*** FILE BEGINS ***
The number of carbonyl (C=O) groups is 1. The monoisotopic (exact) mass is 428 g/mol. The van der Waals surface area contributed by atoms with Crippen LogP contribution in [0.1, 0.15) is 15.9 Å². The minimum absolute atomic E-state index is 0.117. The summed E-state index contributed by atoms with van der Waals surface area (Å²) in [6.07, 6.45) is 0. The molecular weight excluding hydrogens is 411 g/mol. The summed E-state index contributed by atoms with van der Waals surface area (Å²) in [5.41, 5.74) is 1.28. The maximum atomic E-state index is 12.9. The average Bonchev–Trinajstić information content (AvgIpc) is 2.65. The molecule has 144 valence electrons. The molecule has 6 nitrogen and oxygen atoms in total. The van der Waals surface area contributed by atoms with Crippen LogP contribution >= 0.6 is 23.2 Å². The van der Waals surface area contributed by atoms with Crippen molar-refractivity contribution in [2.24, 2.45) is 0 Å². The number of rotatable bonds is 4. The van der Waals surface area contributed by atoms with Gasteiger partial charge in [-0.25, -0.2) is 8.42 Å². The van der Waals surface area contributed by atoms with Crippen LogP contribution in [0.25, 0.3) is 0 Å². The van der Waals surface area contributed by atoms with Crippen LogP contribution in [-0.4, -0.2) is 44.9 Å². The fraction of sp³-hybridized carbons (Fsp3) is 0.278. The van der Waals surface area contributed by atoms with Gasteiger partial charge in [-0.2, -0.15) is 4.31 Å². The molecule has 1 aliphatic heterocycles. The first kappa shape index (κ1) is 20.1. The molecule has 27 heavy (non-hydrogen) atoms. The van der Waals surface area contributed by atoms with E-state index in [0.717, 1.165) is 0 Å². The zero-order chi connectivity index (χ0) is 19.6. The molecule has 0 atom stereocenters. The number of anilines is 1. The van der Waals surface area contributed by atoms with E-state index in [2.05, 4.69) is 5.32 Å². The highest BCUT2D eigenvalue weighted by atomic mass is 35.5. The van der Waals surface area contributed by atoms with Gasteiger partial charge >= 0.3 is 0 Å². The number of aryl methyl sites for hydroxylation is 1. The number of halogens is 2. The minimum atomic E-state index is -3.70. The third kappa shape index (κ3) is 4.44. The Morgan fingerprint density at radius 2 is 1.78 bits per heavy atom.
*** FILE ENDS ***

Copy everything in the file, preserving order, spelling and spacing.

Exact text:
The number of carbonyl (C=O) groups is 1. The monoisotopic (exact) mass is 428 g/mol. The van der Waals surface area contributed by atoms with Crippen LogP contribution in [0.1, 0.15) is 15.9 Å². The minimum absolute atomic E-state index is 0.117. The summed E-state index contributed by atoms with van der Waals surface area (Å²) in [6.07, 6.45) is 0. The molecular weight excluding hydrogens is 411 g/mol. The summed E-state index contributed by atoms with van der Waals surface area (Å²) in [5.41, 5.74) is 1.28. The maximum atomic E-state index is 12.9. The average Bonchev–Trinajstić information content (AvgIpc) is 2.65. The molecule has 144 valence electrons. The molecule has 6 nitrogen and oxygen atoms in total. The van der Waals surface area contributed by atoms with Crippen LogP contribution >= 0.6 is 23.2 Å². The van der Waals surface area contributed by atoms with Crippen molar-refractivity contribution in [2.24, 2.45) is 0 Å². The number of rotatable bonds is 4. The van der Waals surface area contributed by atoms with Gasteiger partial charge in [-0.25, -0.2) is 8.42 Å². The van der Waals surface area contributed by atoms with Crippen LogP contribution in [0.25, 0.3) is 0 Å². The van der Waals surface area contributed by atoms with Crippen LogP contribution in [-0.4, -0.2) is 44.9 Å². The fraction of sp³-hybridized carbons (Fsp3) is 0.278. The van der Waals surface area contributed by atoms with Gasteiger partial charge in [-0.2, -0.15) is 4.31 Å². The molecule has 1 aliphatic heterocycles. The first kappa shape index (κ1) is 20.1. The molecule has 27 heavy (non-hydrogen) atoms. The van der Waals surface area contributed by atoms with E-state index in [0.717, 1.165) is 0 Å². The zero-order chi connectivity index (χ0) is 19.6. The molecule has 0 atom stereocenters. The number of anilines is 1. The van der Waals surface area contributed by atoms with E-state index in [2.05, 4.69) is 5.32 Å². The highest BCUT2D eigenvalue weighted by atomic mass is 35.5. The van der Waals surface area contributed by atoms with Gasteiger partial charge >= 0.3 is 0 Å². The number of aryl methyl sites for hydroxylation is 1. The number of halogens is 2. The minimum atomic E-state index is -3.70. The third kappa shape index (κ3) is 4.44. The Morgan fingerprint density at radius 2 is 1.78 bits per heavy atom.